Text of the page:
2013-10-03 13.25.22

ISLAM AND FEMINISM: WHOSE ISLAM? WHOSE FEMINISM?

from: Contestations by: Ziba Mir-Hosseini Hania Sholkamy begins: ‘Islam and feminism have had a troubled relationship’, and goes on to warn us of the perils of faith-based feminism. While concurring with the essence of her critique of political Islam’s gender discourse, I suggest that the ‘troubled relationship’ has changed, and this change is actually due to the rise of political Islam, which has opened a dialogue between feminism and Islam. But before I go any further, some clarifications are in order. Both ‘feminism’ and ‘Islam’ are contested concepts, that is, they mean different things to different people and in different contexts. In other words, we need to start by asking: Whose Islam? Whose Feminism? These questions are central to Sholkamy’s critique, but remain implicit and unpacked in her essay.  Continue reading

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Feminism, the Taliban and the Politics of Counterinsurgency

by Saba Mahmood & Charles Hirschkind

n a cool, breezy evening in March 1999, Hollywood celebrities turned out in large numbers to show their support for the Feminist Majority’s campaign against the Taliban’s brutal treatment of Afghan women.

The person spearheading this campaign was Mavis Leno, Jay Leno’s wife, who had been catapulted into political activism when she heard about the plight of Afghan women living under the brutal regime of the Taliban. Continue reading

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The Scholar Slave

Re-posted from Medium.com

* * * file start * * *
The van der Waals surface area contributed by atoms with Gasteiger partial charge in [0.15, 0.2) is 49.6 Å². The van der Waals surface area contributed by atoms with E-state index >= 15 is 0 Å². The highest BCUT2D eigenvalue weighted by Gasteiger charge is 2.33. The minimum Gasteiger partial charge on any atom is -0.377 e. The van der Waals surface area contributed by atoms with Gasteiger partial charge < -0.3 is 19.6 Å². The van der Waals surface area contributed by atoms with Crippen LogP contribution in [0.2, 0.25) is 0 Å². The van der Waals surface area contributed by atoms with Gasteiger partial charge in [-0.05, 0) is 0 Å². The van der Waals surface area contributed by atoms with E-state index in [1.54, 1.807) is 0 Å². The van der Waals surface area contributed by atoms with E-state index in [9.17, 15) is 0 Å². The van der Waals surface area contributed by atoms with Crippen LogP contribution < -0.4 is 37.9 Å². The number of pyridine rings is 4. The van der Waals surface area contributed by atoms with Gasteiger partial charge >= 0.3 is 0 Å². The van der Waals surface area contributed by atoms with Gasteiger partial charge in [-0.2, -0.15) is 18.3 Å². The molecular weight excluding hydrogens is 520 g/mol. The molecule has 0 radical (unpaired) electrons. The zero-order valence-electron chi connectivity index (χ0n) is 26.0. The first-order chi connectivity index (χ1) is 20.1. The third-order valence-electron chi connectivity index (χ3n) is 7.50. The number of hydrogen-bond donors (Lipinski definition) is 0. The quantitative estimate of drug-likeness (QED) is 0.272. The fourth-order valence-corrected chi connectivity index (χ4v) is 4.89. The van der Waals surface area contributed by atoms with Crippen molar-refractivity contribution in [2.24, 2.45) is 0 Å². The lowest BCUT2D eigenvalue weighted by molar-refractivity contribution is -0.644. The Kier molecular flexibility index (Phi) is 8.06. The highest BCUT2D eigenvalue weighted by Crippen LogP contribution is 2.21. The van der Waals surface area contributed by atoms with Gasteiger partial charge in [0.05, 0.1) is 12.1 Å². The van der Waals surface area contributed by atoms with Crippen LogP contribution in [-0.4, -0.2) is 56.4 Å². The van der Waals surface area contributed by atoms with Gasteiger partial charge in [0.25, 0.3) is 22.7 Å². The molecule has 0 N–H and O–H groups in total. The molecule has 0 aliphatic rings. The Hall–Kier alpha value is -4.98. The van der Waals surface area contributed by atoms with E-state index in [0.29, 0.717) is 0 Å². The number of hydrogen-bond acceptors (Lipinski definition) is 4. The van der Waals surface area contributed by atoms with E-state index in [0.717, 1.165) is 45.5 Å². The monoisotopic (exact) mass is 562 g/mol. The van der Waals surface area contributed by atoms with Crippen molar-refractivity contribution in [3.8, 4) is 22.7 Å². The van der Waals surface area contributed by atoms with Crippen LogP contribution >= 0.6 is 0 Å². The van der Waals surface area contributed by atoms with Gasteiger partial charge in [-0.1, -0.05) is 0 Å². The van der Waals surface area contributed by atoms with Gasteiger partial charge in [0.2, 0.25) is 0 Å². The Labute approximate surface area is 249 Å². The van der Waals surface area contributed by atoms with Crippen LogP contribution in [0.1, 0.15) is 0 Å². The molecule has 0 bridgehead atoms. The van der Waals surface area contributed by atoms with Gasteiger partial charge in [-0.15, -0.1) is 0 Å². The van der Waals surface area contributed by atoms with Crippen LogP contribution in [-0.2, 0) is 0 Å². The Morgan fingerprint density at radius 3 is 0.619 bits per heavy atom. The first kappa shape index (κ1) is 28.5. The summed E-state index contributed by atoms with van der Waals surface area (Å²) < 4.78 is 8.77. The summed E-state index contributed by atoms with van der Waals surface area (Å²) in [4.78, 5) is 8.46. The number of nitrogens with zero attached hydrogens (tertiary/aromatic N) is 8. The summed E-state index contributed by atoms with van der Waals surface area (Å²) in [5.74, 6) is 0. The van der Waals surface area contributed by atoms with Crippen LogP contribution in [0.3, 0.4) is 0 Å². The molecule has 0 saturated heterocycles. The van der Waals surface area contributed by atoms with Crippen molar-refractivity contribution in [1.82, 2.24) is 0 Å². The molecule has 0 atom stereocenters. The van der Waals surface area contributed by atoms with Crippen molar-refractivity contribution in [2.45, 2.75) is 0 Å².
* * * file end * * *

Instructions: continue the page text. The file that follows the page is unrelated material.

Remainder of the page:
A chapter from One Nation, Under Gods by Peter Manseau

In a faded photograph of the nineteenth-century Cumberland County jail, the squat assemblage of thick walls and barred windows stands like a child beside the more imposing courthouse that dominated the public square of Fayetteville, North Carolina. On the day in 1810 when an escaped slave found himself standing in front of these two buildings, the local authorities pushed him toward the former without hesitation. As far as his captors were concerned, runaways had no right to expect due process or legal protection. Even if he had been given the chance to plead his case, he would have found it impossible. Inside a courtroom, he would have understood neither the words spoken by the judge nor those within the book upon which he might have placed an oath—swearing hand. He was no stranger to laws, but his were found in another scripture, formed of another tongue.

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Misreading Feminism & Women’s Rights in Tehran: Beyond Chadors, Ninjabis, & Secular Fantasies

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